Housing is becoming more prominent and politicians are starting to take notice.
Housing has never been a popular topic for politicians – witness the rapid turnaround of housing ministers over the years. It is also a difficult, messy subject that cannot be easily dealt with in a couple of soundbites.
Here are a few things that politicians need to keep in mind when considering housing matters and developing housing policies.
This is people’s homes we are talking about
A home is very important. It is where you come back to every night to rest and relax. It is where you keep all your things and is where you should feel safe and comfortable.
The importance of having a home is also illustrated dramatically by the severe consequences of NOT having a home. It is almost impossible to obtain or retain employment, your children will be taken into care, and most people once made homeless, never get back to ‘normal life’.
The standard of homes is also important. Poor housing results in poor health for its occupants, children do less well at school (which will impact on the economy when they reach working age) and the costs to the NHS go up.
Its a complex subject and not something that can be ‘sorted’ easily.
You need to be careful who you listen to
If you listen to the likes of Shelter and the CAB, the landlord community is riddled with ‘rogue landlords’. People who deliberately refuse to carry out repairs and who routinely evict tenants who dare to complain. People who ride roughshod over tenants rights, regularly pocketing deposits without justification and walking in and out of properties without permission from tenants.
These people obviously exist, but how big a problem are they nationally? Does anyone really know?
Then there is the problem of short fixed terms. I have not read any of the manifesto’s in any detail (who does?) but I understand that Labour are promising long three-year fixed terms as the norm.
But do tenants really want this? Many tenants do – but how many? What happens if someone gets locked into a tenancy they then find is wrong for them? What can landlords do if they are stuck with a nightmare tenant and no easy way to get them out?
Both the landlord and the tenant organisations have compelling arguments. I have a lot of sympathy with both of them, but I am not convinced that either give a true overall picture.
What is needed is proper information about the private rented sector – how many homes, how many landlords, what are the rents, what is the condition of the properties, how long do tenants remain in occupation, etc, etc.
We should have a landlords register and landlord and agent accreditation – this is being introduced this year in Wales, which will be a useful test. If it works, it should be rolled out nationally without delay.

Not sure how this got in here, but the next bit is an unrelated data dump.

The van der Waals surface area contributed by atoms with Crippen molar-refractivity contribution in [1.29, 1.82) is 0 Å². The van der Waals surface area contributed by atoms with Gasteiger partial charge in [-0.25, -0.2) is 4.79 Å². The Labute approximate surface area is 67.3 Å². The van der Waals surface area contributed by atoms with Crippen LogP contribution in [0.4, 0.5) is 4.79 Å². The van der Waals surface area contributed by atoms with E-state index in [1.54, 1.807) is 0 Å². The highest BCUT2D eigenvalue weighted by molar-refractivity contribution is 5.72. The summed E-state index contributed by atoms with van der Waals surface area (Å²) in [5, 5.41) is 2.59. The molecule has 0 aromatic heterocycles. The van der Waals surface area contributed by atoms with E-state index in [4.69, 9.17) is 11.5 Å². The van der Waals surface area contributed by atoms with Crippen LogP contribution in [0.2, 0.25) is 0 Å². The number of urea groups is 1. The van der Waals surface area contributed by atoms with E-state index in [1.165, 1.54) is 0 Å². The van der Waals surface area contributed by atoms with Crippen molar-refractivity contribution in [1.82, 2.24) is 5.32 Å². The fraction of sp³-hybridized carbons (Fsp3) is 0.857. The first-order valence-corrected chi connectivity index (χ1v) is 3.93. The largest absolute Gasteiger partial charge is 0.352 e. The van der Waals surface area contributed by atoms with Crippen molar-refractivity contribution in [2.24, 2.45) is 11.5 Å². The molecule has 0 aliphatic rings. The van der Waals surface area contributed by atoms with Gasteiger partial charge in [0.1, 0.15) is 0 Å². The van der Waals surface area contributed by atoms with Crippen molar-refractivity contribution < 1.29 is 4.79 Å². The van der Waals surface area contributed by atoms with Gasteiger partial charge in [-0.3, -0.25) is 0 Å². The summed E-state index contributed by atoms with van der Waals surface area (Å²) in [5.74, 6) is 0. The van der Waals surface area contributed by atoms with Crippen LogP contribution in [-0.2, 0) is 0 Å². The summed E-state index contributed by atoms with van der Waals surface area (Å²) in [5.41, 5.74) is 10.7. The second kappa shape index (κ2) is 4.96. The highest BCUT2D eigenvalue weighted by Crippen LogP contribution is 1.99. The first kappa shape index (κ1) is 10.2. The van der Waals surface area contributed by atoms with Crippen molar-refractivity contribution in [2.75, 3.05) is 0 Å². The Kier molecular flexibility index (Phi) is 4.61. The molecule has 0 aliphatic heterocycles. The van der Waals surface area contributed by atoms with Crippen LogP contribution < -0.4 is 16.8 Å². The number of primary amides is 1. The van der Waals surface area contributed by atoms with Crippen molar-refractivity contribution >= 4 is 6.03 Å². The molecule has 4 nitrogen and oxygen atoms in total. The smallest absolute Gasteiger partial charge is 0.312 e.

You CANNOT make good decisions without proper information.
What are the consequences of getting it wrong?
At the moment, an increasing proportion of the population is being housed in the private rented sector.
The vast majority of private sector landlords are ‘small landlords’ who own one or two properties as an investment. Often in the hope that it will provide its owners with a more reliable pension than they could get from the financial institutions.
I often say to landlords that being a landlord is not ‘just’ an investment, but that they are in a service industry providing an essential service to consumers.
However, let us not lose sight of the fact that it IS also an investment.
Mr and Mrs Brown from Bromley who have bought a two bedroomed property in Peckham as an investment for their retirement, are ordinary people. They are not a government department or a housing association.
They will do their best, as they are decent people, but you cannot expect them, for example, to house families for months without receiving rent if the father loses his job – its simply not fair on them.
If housing stops being a good investment, people will stop investing in it.
We KNOW this – in 1914 around 80% of households lived in private rented accommodation. After the various Rent Acts giving strong rights to tenants, this dwindled to around 8% in the 1980’s.
If investing in the private sector once again becomes a bad investment, what will happen this time around? Who will buy the properties that landlords no longer want to keep? The families currently living in them won’t be able to afford them.
I don’t have the answers (although I make some suggestions in my free ebook here), but I very much hope that those in power will think very carefully before taking precipitate action.
We have big changes coming in the Deregulation Act later this year. Lets see how those bed down. And see how the Welsh reforms work out. Before doing anything in a hasty manner.
And be careful what you wish for.
NB Generation Rent have done a response to this post here. (It will open in a new tab or window)